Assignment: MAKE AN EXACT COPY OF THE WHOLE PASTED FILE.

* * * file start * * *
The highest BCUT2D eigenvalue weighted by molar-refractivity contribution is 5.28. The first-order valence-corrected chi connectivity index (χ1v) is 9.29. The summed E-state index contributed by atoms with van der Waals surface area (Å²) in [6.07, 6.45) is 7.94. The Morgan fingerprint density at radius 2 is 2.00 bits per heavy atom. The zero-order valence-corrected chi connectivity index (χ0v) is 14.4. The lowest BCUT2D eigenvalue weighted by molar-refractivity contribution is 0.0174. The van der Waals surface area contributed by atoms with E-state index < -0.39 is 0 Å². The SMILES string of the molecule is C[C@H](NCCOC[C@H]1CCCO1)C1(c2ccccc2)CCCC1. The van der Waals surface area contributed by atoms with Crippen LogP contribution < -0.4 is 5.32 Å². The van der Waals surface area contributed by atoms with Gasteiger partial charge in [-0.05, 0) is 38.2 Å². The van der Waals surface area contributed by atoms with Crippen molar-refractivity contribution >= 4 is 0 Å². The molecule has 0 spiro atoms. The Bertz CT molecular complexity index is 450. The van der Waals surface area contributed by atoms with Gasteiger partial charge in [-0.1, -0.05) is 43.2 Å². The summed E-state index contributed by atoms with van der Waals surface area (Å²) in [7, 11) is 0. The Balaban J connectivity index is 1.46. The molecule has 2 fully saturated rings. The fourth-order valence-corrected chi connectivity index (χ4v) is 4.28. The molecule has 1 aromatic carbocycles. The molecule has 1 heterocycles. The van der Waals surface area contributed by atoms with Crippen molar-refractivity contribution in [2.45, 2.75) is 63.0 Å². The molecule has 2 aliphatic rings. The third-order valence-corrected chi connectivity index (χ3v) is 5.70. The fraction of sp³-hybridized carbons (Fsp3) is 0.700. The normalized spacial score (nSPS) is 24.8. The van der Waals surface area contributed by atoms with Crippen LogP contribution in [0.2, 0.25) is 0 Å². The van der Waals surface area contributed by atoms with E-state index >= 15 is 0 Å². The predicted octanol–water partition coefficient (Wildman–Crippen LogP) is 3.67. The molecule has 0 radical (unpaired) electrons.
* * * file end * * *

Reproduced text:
The highest BCUT2D eigenvalue weighted by molar-refractivity contribution is 5.28. The first-order valence-corrected chi connectivity index (χ1v) is 9.29. The summed E-state index contributed by atoms with van der Waals surface area (Å²) in [6.07, 6.45) is 7.94. The Morgan fingerprint density at radius 2 is 2.00 bits per heavy atom. The zero-order valence-corrected chi connectivity index (χ0v) is 14.4. The lowest BCUT2D eigenvalue weighted by molar-refractivity contribution is 0.0174. The van der Waals surface area contributed by atoms with E-state index < -0.39 is 0 Å². The SMILES string of the molecule is C[C@H](NCCOC[C@H]1CCCO1)C1(c2ccccc2)CCCC1. The van der Waals surface area contributed by atoms with Crippen LogP contribution < -0.4 is 5.32 Å². The van der Waals surface area contributed by atoms with Gasteiger partial charge in [-0.05, 0) is 38.2 Å². The van der Waals surface area contributed by atoms with Crippen molar-refractivity contribution >= 4 is 0 Å². The molecule has 0 spiro atoms. The Bertz CT molecular complexity index is 450. The van der Waals surface area contributed by atoms with Gasteiger partial charge in [-0.1, -0.05) is 43.2 Å². The summed E-state index contributed by atoms with van der Waals surface area (Å²) in [7, 11) is 0. The Balaban J connectivity index is 1.46. The molecule has 2 fully saturated rings. The fourth-order valence-corrected chi connectivity index (χ4v) is 4.28. The molecule has 1 aromatic carbocycles. The molecule has 1 heterocycles. The van der Waals surface area contributed by atoms with Crippen molar-refractivity contribution in [2.45, 2.75) is 63.0 Å². The molecule has 2 aliphatic rings. The third-order valence-corrected chi connectivity index (χ3v) is 5.70. The fraction of sp³-hybridized carbons (Fsp3) is 0.700. The normalized spacial score (nSPS) is 24.8. The van der Waals surface area contributed by atoms with Crippen LogP contribution in [0.2, 0.25) is 0 Å². The van der Waals surface area contributed by atoms with E-state index >= 15 is 0 Å². The predicted octanol–water partition coefficient (Wildman–Crippen LogP) is 3.67. The molecule has 0 radical (unpaired) electrons.